Human Resources can help preserve and extend a company’s culture by ensuring long term employees feel valued and new employees get up to speed rapidly. Here are 5 items to start with to strengthen your human resources function.
1. Turn onboarding into a team sport.
2. Make the workplace fun.
3. Gather and listen to employee feedback constantly.
4. Make it easy to get stuff done.
5. Put employees first.
Many organizations are getting rid of Administrative Assistants to save money and create a flat hierarchy. However, an effective Executive Assistant can revolutionize the work of a rising executive. Growing companies should match the person with the role – an executive should not spend their valuable time on paperwork if it’s better to hire someone else to do it. Executive Assistant can give an executive the freedom to focus on the most important issues, be a sounding board for risky ideas, and connect the busy and often traveling executive with the rest of the staff and the morale of the company.
Kim Rohrer, a former colleague from San Francisco, spoke with Software Advice on how she built an HR Department from scratch. One of the benefits of growing a team member in to a new role is that the culture of the company is baked in to every part of the function.
She also talks about transitioning from a ‘completely flat hierarchy’ and ‘laissez-faire management.’ Kim helped promote employees and create departments to streamline communications and unburden the CEO.
She also cautions to ‘expect the unexpected’ when transitioning from Lean Startup to Expanding Business. The transition can be hard for all employees at the company, so having a talented and dedicated HR person is essential.
Dropbox’s massive 90k square foot office shows up on a Buzzfeed listicle of gorgeous offices. Shout out to Square, AirBNB and Path who swapped brokers, interior designers, project managers and general contractors with Dropbox.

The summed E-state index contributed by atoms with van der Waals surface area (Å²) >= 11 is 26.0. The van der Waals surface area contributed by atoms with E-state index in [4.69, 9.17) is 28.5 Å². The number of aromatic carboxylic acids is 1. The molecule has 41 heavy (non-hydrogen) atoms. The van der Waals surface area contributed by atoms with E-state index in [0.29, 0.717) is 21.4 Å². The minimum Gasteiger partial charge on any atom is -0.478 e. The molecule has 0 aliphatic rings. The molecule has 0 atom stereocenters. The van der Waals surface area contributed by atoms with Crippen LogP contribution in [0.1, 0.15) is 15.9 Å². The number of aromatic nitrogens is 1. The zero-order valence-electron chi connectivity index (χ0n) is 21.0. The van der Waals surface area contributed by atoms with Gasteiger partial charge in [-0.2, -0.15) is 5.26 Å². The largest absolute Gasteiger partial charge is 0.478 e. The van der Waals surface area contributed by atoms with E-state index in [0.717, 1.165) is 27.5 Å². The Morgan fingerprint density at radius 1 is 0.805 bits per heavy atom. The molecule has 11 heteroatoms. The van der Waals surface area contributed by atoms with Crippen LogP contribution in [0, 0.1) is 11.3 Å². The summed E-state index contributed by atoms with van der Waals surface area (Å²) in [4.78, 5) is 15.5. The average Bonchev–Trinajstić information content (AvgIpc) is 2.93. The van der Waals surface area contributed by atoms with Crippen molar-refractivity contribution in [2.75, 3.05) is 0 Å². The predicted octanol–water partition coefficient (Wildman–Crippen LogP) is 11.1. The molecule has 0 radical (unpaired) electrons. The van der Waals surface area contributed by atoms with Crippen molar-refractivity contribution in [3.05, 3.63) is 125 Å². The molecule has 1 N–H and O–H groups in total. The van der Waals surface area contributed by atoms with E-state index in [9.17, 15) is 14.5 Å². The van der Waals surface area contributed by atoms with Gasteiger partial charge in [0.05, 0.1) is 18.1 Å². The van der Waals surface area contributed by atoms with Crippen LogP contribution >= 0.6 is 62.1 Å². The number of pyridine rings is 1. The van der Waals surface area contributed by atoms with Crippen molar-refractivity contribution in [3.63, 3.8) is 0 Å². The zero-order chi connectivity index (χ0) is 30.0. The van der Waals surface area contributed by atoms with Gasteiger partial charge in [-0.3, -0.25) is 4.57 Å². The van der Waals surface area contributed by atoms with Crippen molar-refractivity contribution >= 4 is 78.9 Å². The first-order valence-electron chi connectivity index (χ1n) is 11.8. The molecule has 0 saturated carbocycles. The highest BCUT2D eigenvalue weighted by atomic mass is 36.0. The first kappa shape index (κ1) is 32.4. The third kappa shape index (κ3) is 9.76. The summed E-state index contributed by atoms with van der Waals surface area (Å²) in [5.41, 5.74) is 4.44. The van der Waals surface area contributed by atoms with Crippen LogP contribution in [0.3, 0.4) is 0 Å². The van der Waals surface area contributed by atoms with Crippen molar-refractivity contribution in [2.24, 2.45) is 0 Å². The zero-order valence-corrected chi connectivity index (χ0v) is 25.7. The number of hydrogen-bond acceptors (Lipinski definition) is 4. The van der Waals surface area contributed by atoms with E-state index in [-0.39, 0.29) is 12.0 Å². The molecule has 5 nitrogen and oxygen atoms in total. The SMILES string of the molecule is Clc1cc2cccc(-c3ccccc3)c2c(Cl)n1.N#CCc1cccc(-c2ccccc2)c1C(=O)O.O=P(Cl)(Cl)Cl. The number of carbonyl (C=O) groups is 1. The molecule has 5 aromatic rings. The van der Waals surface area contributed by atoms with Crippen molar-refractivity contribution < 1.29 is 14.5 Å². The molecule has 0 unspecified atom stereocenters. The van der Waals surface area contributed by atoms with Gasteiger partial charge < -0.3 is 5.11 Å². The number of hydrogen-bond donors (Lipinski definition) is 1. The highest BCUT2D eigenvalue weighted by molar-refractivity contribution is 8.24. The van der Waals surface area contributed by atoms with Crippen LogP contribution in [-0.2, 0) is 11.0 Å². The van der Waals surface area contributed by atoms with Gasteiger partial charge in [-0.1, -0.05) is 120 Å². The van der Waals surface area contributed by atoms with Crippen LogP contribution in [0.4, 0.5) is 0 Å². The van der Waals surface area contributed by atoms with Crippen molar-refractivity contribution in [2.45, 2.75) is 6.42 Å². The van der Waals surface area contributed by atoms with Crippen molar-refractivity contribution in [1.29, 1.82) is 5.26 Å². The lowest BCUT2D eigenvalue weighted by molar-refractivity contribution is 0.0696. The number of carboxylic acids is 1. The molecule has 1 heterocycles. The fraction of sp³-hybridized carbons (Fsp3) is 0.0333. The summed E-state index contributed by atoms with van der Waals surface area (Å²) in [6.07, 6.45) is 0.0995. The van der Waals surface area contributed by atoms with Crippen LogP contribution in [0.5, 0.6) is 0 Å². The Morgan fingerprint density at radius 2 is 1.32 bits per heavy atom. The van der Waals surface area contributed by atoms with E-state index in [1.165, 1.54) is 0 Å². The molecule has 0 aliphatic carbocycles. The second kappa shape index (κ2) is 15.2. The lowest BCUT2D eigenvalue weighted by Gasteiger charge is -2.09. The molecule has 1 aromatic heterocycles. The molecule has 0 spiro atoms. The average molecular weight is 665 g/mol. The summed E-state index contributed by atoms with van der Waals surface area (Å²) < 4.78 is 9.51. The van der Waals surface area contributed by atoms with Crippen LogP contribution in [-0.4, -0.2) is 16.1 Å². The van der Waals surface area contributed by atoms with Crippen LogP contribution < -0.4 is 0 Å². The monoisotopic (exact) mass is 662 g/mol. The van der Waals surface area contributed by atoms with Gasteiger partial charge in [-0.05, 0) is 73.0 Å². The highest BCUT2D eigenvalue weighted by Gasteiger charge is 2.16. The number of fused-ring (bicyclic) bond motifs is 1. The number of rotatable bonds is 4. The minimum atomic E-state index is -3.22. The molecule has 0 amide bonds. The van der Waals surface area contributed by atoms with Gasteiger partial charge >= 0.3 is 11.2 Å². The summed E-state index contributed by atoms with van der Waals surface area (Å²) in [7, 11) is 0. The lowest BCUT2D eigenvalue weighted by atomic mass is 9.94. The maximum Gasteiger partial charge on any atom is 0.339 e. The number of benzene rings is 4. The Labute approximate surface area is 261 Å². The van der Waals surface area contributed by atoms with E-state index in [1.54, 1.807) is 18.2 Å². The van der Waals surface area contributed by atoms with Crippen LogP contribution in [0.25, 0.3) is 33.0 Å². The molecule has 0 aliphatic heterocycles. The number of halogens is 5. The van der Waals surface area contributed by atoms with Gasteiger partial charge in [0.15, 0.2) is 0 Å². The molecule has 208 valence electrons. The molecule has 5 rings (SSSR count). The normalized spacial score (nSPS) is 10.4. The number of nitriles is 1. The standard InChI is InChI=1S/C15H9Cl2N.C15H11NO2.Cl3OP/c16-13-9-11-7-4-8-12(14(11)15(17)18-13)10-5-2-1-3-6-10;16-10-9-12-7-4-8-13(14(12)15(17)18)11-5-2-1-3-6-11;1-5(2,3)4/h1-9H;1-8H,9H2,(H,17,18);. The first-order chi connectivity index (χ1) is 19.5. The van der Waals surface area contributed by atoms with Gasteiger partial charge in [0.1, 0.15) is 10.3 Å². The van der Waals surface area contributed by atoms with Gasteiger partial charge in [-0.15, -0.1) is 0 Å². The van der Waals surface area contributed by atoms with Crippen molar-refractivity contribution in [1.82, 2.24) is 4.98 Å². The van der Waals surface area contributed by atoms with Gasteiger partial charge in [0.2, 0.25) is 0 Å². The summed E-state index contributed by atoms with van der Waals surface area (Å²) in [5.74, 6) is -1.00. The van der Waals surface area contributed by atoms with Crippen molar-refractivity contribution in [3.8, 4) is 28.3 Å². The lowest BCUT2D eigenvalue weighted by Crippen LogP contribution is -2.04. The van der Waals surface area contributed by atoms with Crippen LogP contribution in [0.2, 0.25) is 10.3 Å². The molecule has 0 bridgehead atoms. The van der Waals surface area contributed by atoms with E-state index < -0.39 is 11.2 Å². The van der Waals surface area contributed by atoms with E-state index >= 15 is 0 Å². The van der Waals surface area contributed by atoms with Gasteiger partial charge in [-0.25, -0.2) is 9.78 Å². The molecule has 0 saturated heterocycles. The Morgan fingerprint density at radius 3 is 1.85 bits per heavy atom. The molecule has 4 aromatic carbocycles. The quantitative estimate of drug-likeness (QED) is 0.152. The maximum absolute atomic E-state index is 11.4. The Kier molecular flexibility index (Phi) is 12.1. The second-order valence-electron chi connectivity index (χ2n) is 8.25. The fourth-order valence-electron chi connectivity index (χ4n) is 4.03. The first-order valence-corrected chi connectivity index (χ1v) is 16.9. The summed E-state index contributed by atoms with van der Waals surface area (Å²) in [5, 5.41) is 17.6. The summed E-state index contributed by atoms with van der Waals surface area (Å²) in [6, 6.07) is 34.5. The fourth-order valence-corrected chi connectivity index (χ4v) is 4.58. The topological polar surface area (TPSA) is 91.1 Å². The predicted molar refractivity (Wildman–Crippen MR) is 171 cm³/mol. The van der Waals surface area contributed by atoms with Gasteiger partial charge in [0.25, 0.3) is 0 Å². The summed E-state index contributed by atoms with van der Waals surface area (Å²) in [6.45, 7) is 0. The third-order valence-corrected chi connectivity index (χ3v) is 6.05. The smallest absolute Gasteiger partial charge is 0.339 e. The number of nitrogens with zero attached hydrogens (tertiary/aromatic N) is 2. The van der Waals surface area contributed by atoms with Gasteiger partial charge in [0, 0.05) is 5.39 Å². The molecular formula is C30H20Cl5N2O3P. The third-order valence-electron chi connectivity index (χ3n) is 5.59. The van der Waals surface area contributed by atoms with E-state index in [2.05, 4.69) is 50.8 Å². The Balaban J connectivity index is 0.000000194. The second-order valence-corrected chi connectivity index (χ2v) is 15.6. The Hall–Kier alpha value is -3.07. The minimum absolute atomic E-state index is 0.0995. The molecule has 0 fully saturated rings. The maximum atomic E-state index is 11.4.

‘The conference room is filled with Legos and the conference rooms have funny names. In addition to being an elegant and modern office space, they’ve managed to incorporate a lot of character.’
In a post from February 2012 on Silicon Bayou News, Commercial Broker Austin Lavin discusses the 7 Steps to Finding and Negotiating Office Space in New Orleans and Beyond. Austin is the Director of Marketing and Communications at Corporate Realty, a full-service commercial real estate company headquartered in New Orleans.
As a commercial leasing agent, he works with growing companies to find the right office by sorting through available spaces, preparing offers and negotiating the lease. However, the company needs to decide what they want. In this article, Austin lays out some decisions an organization needs to make, such as budget, office layout and desired location. It also reviews the process of negotiation and leasing.
Office Ops can help you figure out what spaces are a good fit for your growth and work style and move you in to the new space once it is leased and ready. We can recommend a lawyer for lease negotiations and we can also help turn an office space with potential in to a place your employees love.